The Ohlins dampers are superb. Body movement is tightly controlled but there’s a supple side to the Mégane’s ride that’s absent in the standard 275, which usually comes across as ridiculously brittle on anything but the smoothest tarmac. That’s the benefit of upgrading to the more expensive dampers.
Renault Megane 275 Trophy Turini wheels wrapped in Michelin Pilot Sport Cup 2 tyres and covering Brembo brakes
The last Renaultsport product to feature dampers like this was the Clio 182 Trophy. It used a set of Sachs Race Engineering items that cost 10 times as much as a standard Clio’s dampers but they transformed the Trophy’s handling. It’s now regarded as a collector’s item. Is it worth upgrading your Mégane? Absolutely.
The rest of the car remains as you’d expect. A bit of carbon effect trim, red highlights, some alcantara trim and firm but well-bolstered Recaro seats. The fussy media system remains, sacrificing touch controls for fiddly buttons down near the handbrake. The Start/Stop button also hints at cost cutting, sitting low and far to the left, a consequence of positioning it for left-hand drivers and not retooling the dash layout for right-handers.
Stickers make it easy to identify the Megane 275 Trophy
Not that it matters. Renaultsport models have always been about the driving experience and that’s where the Mégane still excels. If you can come to terms with the £32k price of a Trophy-spec Mégane there’s little else that can beat its fluid responses and beguiling chassis. It might be outgunned by several rivals and it might not be cheap either, but the joy of driving is still at the heart of the Mégane’s appeal.
Purchasing a new Ford S-Max should be regarded as a textbook example of refusing to stand out from the crowd. While being one of the herd is traditionally frowned upon, actually in the case of the new S-Max it’s highly beneficial. Unless that is, you’re ‘Sports Dad’.
‘Sports Dad’ wants to be the best. He wants to the best so much, that he’ll pick the biggest engine with the highest bhp output on his new car just so everybody knows he is the man. Basically, ‘Sports Dad’ is the guy you avoid like the plague when you go and watch your own kids football team playing because he abuses the referee and generally makes a monumental tit of himself. Fear not reader, I’m here to show you how to get the best S-Max for you, all while getting a better S-Max than ‘Sports Dad’ and saving a bit of money in the process.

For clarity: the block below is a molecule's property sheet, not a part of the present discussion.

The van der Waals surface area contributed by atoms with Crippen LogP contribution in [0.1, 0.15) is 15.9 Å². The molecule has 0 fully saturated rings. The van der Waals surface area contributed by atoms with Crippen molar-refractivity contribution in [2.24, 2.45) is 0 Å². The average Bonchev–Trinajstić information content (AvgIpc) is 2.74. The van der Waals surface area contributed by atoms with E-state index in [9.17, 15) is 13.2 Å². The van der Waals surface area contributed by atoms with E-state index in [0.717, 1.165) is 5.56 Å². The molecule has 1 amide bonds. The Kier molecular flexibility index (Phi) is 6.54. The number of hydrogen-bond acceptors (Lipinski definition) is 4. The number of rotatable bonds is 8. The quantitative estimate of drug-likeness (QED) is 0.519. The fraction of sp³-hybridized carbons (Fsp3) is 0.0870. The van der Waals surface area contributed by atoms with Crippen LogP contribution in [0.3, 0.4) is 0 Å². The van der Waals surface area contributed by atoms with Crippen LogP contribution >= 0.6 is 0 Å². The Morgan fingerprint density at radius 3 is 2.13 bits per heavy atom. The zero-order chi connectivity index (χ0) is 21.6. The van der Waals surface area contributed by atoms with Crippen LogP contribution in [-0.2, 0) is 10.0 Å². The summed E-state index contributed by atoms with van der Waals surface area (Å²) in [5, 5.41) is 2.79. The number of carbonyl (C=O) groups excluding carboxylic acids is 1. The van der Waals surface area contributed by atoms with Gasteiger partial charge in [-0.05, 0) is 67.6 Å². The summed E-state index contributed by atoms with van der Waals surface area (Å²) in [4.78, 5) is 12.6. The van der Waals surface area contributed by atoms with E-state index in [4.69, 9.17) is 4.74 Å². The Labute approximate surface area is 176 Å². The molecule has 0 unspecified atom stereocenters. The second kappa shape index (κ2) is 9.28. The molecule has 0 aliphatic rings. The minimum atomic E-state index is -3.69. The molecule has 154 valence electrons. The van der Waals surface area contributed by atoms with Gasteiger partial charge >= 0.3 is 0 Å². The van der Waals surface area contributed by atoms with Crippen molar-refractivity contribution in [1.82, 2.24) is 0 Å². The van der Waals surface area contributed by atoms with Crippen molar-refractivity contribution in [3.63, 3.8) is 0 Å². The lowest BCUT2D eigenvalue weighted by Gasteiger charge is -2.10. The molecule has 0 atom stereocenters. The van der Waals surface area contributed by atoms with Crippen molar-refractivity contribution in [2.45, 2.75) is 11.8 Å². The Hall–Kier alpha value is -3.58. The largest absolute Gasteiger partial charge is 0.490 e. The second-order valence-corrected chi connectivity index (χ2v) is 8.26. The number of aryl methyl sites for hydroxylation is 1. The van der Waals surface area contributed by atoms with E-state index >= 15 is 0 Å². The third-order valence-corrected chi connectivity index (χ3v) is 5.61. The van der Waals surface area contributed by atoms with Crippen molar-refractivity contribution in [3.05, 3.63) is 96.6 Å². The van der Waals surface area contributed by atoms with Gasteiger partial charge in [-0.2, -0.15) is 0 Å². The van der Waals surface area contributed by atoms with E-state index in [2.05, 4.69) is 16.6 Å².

The guy we all love to hate has already chosen his S-Max, and naturally it’s the one that sits at the very top of the S-Max pyramid – the 2.3 236bhp litre petrol powerhouse. Ford expects only 1% of all S-Max buyers to take this one up, but that’s ok because ‘Sports Dad’ has always thought of himself as being in the top 1% anyway. For us though, let’s think of that 1% as those people who are so keen to distance themselves from the herd, so keen to look special, that they’d go as far as to shoot themselves in the foot in a bid to impress others around them.
Yes, as tempting as it may sound on paper, the ‘sporty’ variant of the new S-Max is certainly not the high point of the range. It’s an engine that just doesn’t feel at home in this car, lacking the torque needed to launch the heavy S-Max, and despite that high-ish power output, in reality it doesn’t feel anywhere near as quick as the spec sheet might have you believe. The 6-speed automatic Ford has attached to it doesn’t help either, a pure cruiser unit that’s clearly not been designed to deliver on the excitement front, and to be fair why would it? ‘Sports Dad’ will tell you all about the flappy paddles, but I’ll tell you that it’s so lacking in shift feel you wonder why they even attached them to the steering wheel in the first place. Ford hasn’t offered a manual option with this engine, but even with that option box open I still think it would be a poor choice. Despite the disappointment with this particular powertrain, this is where the problems with the new S-Max end.